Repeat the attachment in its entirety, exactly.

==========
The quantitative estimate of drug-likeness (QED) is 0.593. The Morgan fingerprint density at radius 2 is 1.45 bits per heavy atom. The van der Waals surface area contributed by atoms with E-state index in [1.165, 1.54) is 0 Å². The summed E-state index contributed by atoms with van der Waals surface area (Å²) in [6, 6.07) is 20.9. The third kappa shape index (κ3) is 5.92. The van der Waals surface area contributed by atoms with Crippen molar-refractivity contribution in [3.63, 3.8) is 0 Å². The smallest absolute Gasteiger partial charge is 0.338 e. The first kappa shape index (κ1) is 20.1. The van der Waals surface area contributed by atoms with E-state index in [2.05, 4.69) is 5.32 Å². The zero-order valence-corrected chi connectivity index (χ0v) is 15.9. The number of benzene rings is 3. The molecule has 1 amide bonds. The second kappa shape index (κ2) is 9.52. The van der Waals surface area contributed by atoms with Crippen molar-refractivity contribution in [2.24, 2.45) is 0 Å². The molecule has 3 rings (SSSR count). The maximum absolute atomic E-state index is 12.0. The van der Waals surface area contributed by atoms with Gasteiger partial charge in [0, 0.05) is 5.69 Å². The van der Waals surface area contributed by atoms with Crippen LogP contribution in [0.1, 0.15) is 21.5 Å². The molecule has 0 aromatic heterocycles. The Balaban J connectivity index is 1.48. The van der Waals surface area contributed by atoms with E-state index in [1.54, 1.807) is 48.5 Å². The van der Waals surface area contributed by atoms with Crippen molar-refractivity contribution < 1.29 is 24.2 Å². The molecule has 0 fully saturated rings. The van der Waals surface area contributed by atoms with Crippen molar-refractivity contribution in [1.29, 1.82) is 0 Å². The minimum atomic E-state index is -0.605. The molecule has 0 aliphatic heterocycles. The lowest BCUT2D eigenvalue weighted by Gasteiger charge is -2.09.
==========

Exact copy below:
The quantitative estimate of drug-likeness (QED) is 0.593. The Morgan fingerprint density at radius 2 is 1.45 bits per heavy atom. The van der Waals surface area contributed by atoms with E-state index in [1.165, 1.54) is 0 Å². The summed E-state index contributed by atoms with van der Waals surface area (Å²) in [6, 6.07) is 20.9. The third kappa shape index (κ3) is 5.92. The van der Waals surface area contributed by atoms with Crippen molar-refractivity contribution in [3.63, 3.8) is 0 Å². The smallest absolute Gasteiger partial charge is 0.338 e. The first kappa shape index (κ1) is 20.1. The van der Waals surface area contributed by atoms with E-state index in [2.05, 4.69) is 5.32 Å². The zero-order valence-corrected chi connectivity index (χ0v) is 15.9. The number of benzene rings is 3. The molecule has 1 amide bonds. The second kappa shape index (κ2) is 9.52. The van der Waals surface area contributed by atoms with Crippen molar-refractivity contribution in [2.24, 2.45) is 0 Å². The molecule has 3 rings (SSSR count). The maximum absolute atomic E-state index is 12.0. The van der Waals surface area contributed by atoms with Gasteiger partial charge in [0, 0.05) is 5.69 Å². The van der Waals surface area contributed by atoms with Crippen LogP contribution in [0.1, 0.15) is 21.5 Å². The molecule has 0 aromatic heterocycles. The Balaban J connectivity index is 1.48. The van der Waals surface area contributed by atoms with E-state index in [1.54, 1.807) is 48.5 Å². The van der Waals surface area contributed by atoms with Crippen molar-refractivity contribution < 1.29 is 24.2 Å². The molecule has 0 fully saturated rings. The van der Waals surface area contributed by atoms with Crippen molar-refractivity contribution in [1.29, 1.82) is 0 Å². The minimum atomic E-state index is -0.605. The molecule has 0 aliphatic heterocycles. The lowest BCUT2D eigenvalue weighted by Gasteiger charge is -2.09.